To read the first part of the Network Matters blog series that focuses on how IT leaders can rely on a network to simplify the process of onboarding new mobile technology, click here. To read the second part of the series that discusses how an architectural approach to mobility is essential for the Future of Mobility, click here.
The ultimate goal of business mobility is to drive better productivity, heightened customer experience, and achieve a harmonious work/life balance.
As we’ve discussed over the course of this Network Matters blog series, businesses can support and shape further adoption of this key technology and capture its full benefits by implementing the right network solutions.
It’s also important to discuss how business mobility represents an opportunity for service providers (SPs). I’m going to address three of them:
- Consumerization of IT to offer cloud-delivered mobility services at lower cost-to-serve, as well as service delivery reinvention
- New emerging and monetizable business models to support consumer desire for unique service offerings
- Consolidation of the business mobility market to provide a more integrated, end-to-end value proposition
Service providers can deepen their enterprise customer relationships by addressing pain points and meeting new enterprise mobility challenges. According to a recent Cisco whitepaper, here are some ways SPs can embrace new mobile opportunities by focusing on comprehensive network solutions.
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Tags: Cisco, cloud, future of mobility, infrastructure, mobile, mobile device, mobility, network, Service Provider, unified communications, wireless
This is the fifth post in a series from Dimension Data and Cisco Channels looking at user adoption and integration of unified communications and collaboration (UC&C) solutions. Findings stem from Dimension Data’s 2013 Global UC&C Survey, developed with ICT researcher Ovum and featuring responses from more than 2,700 participants in 18 countries across 20 vertical industries.
In the last blog based on Dimension Data’s research, Nagi Kasinadhuni expanded on the idea that certain technologies were merely a ticket to the game. In this edition of the UC&C series, we had the opportunity to interview Neville Cousins, solutions director for voice and applications at Dimension Data. Cousins gave us more insight on the data from the UC&C study from his perspective.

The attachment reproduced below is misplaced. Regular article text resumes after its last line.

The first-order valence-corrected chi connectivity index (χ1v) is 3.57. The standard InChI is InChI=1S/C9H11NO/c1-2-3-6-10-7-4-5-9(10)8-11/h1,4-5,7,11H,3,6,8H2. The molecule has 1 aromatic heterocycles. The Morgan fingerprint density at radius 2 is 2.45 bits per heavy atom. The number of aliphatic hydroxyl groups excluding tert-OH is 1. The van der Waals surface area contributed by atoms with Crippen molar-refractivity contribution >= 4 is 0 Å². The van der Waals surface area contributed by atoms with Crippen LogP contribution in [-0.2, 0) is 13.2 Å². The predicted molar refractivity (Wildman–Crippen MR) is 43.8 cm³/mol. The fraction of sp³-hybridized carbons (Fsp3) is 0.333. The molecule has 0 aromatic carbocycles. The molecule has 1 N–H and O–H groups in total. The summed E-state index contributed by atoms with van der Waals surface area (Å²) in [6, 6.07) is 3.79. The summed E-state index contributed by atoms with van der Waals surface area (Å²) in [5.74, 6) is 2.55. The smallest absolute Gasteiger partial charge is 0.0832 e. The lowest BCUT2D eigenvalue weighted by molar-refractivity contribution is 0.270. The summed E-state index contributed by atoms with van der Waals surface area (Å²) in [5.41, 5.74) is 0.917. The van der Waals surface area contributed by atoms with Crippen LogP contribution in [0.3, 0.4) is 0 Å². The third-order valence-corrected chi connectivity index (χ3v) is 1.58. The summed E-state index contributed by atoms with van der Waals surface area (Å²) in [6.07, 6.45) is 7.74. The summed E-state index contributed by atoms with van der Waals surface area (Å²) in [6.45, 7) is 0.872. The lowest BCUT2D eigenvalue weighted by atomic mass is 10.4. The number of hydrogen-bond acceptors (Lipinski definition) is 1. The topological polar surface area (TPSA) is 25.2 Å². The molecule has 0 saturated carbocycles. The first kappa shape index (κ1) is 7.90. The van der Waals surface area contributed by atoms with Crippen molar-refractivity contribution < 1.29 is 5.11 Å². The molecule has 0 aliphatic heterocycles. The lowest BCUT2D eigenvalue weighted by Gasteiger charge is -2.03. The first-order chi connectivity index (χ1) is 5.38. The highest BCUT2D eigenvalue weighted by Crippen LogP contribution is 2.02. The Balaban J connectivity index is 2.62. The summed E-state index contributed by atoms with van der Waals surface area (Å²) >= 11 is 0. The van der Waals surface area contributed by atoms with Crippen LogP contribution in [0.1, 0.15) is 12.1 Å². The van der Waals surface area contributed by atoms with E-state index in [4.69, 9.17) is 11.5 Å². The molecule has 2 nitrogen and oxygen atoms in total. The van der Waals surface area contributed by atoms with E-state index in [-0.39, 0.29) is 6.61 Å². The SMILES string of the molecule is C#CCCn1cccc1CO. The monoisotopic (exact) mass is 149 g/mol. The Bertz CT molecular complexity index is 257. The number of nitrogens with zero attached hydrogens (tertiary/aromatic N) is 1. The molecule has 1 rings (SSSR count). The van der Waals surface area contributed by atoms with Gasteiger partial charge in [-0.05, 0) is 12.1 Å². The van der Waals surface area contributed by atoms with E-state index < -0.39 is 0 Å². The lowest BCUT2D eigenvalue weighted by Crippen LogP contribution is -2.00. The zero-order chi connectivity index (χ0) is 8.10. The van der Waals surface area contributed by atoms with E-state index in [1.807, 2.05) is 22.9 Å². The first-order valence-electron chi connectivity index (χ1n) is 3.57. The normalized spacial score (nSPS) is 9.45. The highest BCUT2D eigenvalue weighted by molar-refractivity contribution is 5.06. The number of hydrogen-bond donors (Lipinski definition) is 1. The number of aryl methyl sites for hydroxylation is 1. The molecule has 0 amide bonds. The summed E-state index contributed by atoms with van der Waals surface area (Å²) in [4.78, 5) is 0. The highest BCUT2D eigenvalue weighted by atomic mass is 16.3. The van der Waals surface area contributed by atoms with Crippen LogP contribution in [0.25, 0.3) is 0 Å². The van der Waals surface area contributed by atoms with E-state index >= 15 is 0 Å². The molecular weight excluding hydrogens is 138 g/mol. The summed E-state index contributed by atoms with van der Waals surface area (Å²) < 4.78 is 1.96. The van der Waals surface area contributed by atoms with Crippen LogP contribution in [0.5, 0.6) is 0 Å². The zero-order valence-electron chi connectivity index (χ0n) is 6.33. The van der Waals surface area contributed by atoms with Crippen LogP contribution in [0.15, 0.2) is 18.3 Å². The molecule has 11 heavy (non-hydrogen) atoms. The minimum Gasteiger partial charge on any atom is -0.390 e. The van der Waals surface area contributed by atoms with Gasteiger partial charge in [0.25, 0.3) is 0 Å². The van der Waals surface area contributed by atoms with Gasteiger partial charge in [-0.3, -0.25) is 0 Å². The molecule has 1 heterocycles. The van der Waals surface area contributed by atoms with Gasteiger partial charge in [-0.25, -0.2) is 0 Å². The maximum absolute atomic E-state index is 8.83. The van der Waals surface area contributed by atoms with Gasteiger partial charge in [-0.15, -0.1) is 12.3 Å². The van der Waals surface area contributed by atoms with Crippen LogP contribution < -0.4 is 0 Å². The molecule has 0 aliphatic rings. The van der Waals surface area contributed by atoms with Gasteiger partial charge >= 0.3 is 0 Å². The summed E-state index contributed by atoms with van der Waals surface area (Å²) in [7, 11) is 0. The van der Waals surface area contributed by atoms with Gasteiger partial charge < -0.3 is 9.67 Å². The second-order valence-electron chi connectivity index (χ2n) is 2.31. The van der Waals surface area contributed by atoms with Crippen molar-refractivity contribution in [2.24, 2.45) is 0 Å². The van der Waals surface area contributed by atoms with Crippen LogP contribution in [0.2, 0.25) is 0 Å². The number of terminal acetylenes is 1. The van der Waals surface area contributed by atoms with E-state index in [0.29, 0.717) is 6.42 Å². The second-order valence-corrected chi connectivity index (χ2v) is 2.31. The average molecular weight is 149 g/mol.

He focused on the idea that the market has seen a slow uptake of cloud deployment. Based on Dimension Data’s research the adoption rate has certainly been slower than Cousins would have anticipated. Read More »
Tags: Cisco, collaboration, dimension data, partner, UC&C, unified communications
As discussed in one of my previous blogs, more and more companies are deploying premium quality video endpoints in hot desking areas or quiet rooms. Hot desking means I can be at any desk within any location of my organization and make and receive calls using my own personal number and identity. By adding this capability to our video endpoints, Cisco is further supporting the concept that video is becoming the new voice and our customers can now enjoy feature parity between our video endpoints and Cisco Unified Communications IP telephones.
This signature feature is available in the latest software release for EX, MX, SX and C-series Cisco TelePresence Endpoints with TelePresenence Touch. Now you can sign in with your user name and pin to make a Cisco Telepresence endpoint “yours” for the desired period of time.
I strongly believe that user satisfaction and productivity increases by Read More »
Tags: C-Series, Cisco, collaboration, EX Series, mx series, project workplace, sx series, TelePresence, unified communications, video
Last week, we looked at the question “How close to the phones does the CUCM cluster have to be?” There was no easy or set answer to this question, but we acknowledged right at the start that minimizing the number of clusters is probably a good idea. So why, then, does Cisco IT have so many clusters?
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Tags: cluster, coc-unified-communications, CUCM, UC, uc architecture, uc design, unified communications, voip
It’s a critical time for enterprise IT as new mobile devices from Apple, Samsung and Google enter the market and operating systems are updated almost weekly. Apart from the new color and form factor options, this round of new technology features new operating systems and a proliferation of app updates, which IT leaders must be prepared to meet head on.
It’s an exciting time for mobile technology, but it’s also an important time for enterprises to look at not only meet the demands of today’s mobile-enabled workforce, but tomorrow’s as well. Basic mobility functionality is not and will not be enough, and a solid framework must be put in place to support the growth.
In this inaugural post of a four-part Network Matters blog series, I’ll be discussing how IT leaders can rely on a network, built for all kinds of devices, to simplify the process of onboarding new mobile technology and free up precious IT resources. I would like to provide you with a deeper look at how having the right network in place can help ease the challenges of tomorrow that will be presented to IT departments due to device evolution and enable a culture of self-service for employee-owned devices.
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Tags: architecture, Cisco, infrastructure, mobile, mobile device, mobile workspace, mobility, network, unified communications, wireless, wlan